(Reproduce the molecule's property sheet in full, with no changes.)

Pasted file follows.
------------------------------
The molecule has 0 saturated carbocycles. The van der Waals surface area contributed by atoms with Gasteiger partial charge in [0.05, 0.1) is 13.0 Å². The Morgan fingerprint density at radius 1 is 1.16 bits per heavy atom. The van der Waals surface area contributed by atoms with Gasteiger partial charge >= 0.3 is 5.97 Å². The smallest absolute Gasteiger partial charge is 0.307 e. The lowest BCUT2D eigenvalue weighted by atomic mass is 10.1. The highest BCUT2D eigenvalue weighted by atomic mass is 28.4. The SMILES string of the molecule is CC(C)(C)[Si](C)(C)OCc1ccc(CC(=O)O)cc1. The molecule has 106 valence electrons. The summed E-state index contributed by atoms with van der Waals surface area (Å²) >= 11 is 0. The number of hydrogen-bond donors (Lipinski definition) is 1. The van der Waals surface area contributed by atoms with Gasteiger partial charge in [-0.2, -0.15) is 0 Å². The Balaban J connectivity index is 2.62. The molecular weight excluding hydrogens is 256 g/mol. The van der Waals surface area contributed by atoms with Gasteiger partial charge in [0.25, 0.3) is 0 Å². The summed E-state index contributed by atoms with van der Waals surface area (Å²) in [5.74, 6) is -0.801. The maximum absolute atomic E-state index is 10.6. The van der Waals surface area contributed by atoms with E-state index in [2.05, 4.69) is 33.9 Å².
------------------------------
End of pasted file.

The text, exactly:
The molecule has 0 saturated carbocycles. The van der Waals surface area contributed by atoms with Gasteiger partial charge in [0.05, 0.1) is 13.0 Å². The Morgan fingerprint density at radius 1 is 1.16 bits per heavy atom. The van der Waals surface area contributed by atoms with Gasteiger partial charge >= 0.3 is 5.97 Å². The smallest absolute Gasteiger partial charge is 0.307 e. The lowest BCUT2D eigenvalue weighted by atomic mass is 10.1. The highest BCUT2D eigenvalue weighted by atomic mass is 28.4. The SMILES string of the molecule is CC(C)(C)[Si](C)(C)OCc1ccc(CC(=O)O)cc1. The molecule has 106 valence electrons. The summed E-state index contributed by atoms with van der Waals surface area (Å²) >= 11 is 0. The number of hydrogen-bond donors (Lipinski definition) is 1. The van der Waals surface area contributed by atoms with Gasteiger partial charge in [-0.2, -0.15) is 0 Å². The Balaban J connectivity index is 2.62. The molecular weight excluding hydrogens is 256 g/mol. The van der Waals surface area contributed by atoms with Gasteiger partial charge in [0.25, 0.3) is 0 Å². The summed E-state index contributed by atoms with van der Waals surface area (Å²) in [5.74, 6) is -0.801. The maximum absolute atomic E-state index is 10.6. The van der Waals surface area contributed by atoms with E-state index in [2.05, 4.69) is 33.9 Å².